Here’s the evidence that this part of Newbold’s justification for Wilfrid’s imagined ‘scientific’ content was dismissed in 1921 – i.e. ninety-four years ago. About the sophistication imagined for the manuscript’s “scientific astronomy” I won’t go into detail but why we should see, still, in 2015 continual references to a “biological” section, you may well wonder. What follows is that notion’s first enunciation, and entire foundation.
These extracts come from that article in American Scientist to which Thorndike was responding in his Letter to the Editor, quoted in the earlier post. [click to enlarge]
and that, ladies and gentlemen, should have been the end of expectations that MS Beinecke 408 contains ‘biological science’.
It is of no use to wish that some competent art analyst had been kind enough to let Newbold know, in 1920, that to depict women with curved bellies was stylistic – a fashion. It occurs even in Latin manuscripts by the mid-fifteenth century and earlier still in non-Latin texts, even those produced in the Latin sphere.
The “swelled abdomens” are no indication of any biological content in the accompanying text. Any keeper of manuscripts could have said so. None did – at least, not in print. And so the idea was maintained as a general belief.
‘Biological content’ after Newbold
The untutored but exceptionally acute observer, John Tiltman, was clearly doubtful about the supposed ‘biology’, but failed to attribute the idea clearly to its inventor/s when he wrote:
28 of so-called biological drawings… [but, later, he says] … illustrations in the biological (sic!) part of the book. I have not myself studied these pages, and ideas as to their meaning advanced by specialists in medieval and early Renaissance history are completely outside my field.
Notice that by the 1950s, the story of the “Latin European” content has become so pervasive that neither Tiltman nor d’Imperio examined its validity. It had now become a ‘given’ which survived chiefly because few stopped to consider an important distinction between any object’s place of manufacture and development of its contained or iconographic matter. Part of the reason for that omission is a continued effect from Wilfrid’s describing the manuscript as authorial, and it is not uncommon even now to see arguments that if the style of handwriting (‘the hand’) appears to be European, so the work must reflect only European culture. It is not at all a good argument, but gains plausibility because of the long-standing idea that the scribe was ‘author’ of everything in the manuscript.
Mary d’Imperio, whose Elegant Enigma is often treated as the bench-mark for beginners in this field makes two references to the ‘biological’ theme – first in the general description:
42 (biological?) drawings, most of which include human figures
and later, in reporting the opinions of Charles Singer (a second-tier reference). Here her tone turns out to be due, in part, to her having developed a theory of her own, and one no less independent of chronological or iconographic context than Singer’s was:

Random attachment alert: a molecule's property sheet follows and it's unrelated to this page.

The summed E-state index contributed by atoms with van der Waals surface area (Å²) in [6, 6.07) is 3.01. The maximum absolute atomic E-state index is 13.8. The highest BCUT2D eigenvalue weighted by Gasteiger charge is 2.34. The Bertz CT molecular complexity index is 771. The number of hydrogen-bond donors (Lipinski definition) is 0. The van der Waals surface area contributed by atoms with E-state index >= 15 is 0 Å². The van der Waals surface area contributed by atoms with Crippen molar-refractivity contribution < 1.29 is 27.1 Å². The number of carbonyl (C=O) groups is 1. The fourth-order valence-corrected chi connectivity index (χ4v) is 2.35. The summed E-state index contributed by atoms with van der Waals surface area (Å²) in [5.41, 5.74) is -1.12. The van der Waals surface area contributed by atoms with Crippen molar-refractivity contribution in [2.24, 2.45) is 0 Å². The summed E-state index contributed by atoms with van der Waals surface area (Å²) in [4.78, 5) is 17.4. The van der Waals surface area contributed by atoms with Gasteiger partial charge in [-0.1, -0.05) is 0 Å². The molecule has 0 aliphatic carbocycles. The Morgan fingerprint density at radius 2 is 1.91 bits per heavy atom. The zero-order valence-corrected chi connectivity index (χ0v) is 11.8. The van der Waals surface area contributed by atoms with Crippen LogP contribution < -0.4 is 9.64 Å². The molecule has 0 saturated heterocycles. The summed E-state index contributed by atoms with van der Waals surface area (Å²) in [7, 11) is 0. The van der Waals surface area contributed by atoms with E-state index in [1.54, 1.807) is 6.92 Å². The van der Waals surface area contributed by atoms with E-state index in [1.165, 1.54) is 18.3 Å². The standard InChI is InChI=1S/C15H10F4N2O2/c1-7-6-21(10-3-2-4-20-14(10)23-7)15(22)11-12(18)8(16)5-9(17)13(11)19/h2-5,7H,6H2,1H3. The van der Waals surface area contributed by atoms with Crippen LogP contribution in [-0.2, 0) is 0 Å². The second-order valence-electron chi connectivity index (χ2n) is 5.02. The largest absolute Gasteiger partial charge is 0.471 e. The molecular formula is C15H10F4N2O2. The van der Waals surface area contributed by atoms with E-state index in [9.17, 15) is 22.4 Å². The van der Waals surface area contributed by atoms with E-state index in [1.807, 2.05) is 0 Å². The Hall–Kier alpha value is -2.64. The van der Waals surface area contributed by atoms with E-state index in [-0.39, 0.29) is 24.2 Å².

Singer, in his letter to Tiltman (12 November 1957) puts forward a different, though related, suggestion: [saying] “My own feeling again very vague about the little figures of nude men and women in the organs of the body (!!) is that they are somehow connected with the ‘archaci” of the Paracelsan or Spagyric School. This would fit in well with my suggestion about John Dee and Bohemia.’
It would have been better had Singer’s idea “fitted well” with the date indicated by the manuscript’s appearance, or the context implied by inscriptions in fairly clear text on the month roundels.
However, after reporting those remarks, d’Imperio added:
Note that Singer sees the tubes, pulpits, and pipes in which the figures sit as “organs of the body” rather than as the plant parts they recall to me.(emphasis by present writer -D).
In 1921, the man in the street was perfectly willing to believe that Roger Bacon had a microscope, and due not least to the silence of better qualified persons, the current of popular thought came to direct the course of Voynich studies, from the 1920s to the present decade.
Those few who raised objections about the direction which ‘Voynich studies’ was taking were largely ignored and were mostly forgotten by the end of the second world war. If the truth be told, not a few of those who should have thought more clearly about the manuscript succumbed the prevailing assumptions and resulting habits of wild surmise and ‘theory-first’ as cure for plain bewilderment.
Peculiar from its earliest days, ‘Voynich studies’ thus continued evolving along ever-more-labyrinthine lines, never returning (until these past few years) to examine fundamental assumptions and commonly accepting whatever secondary notions, deriving from Wilfrid’s fiction, happened to chime with their personal inclination.
To this day in the holding library’s catalogue one reads:
3) a biological section (sic!) containing a myriad of drawings of miniature female nudes, most with swelled abdomens…
…continued as Part 3b which is not in the Introduction’s list … then part 4.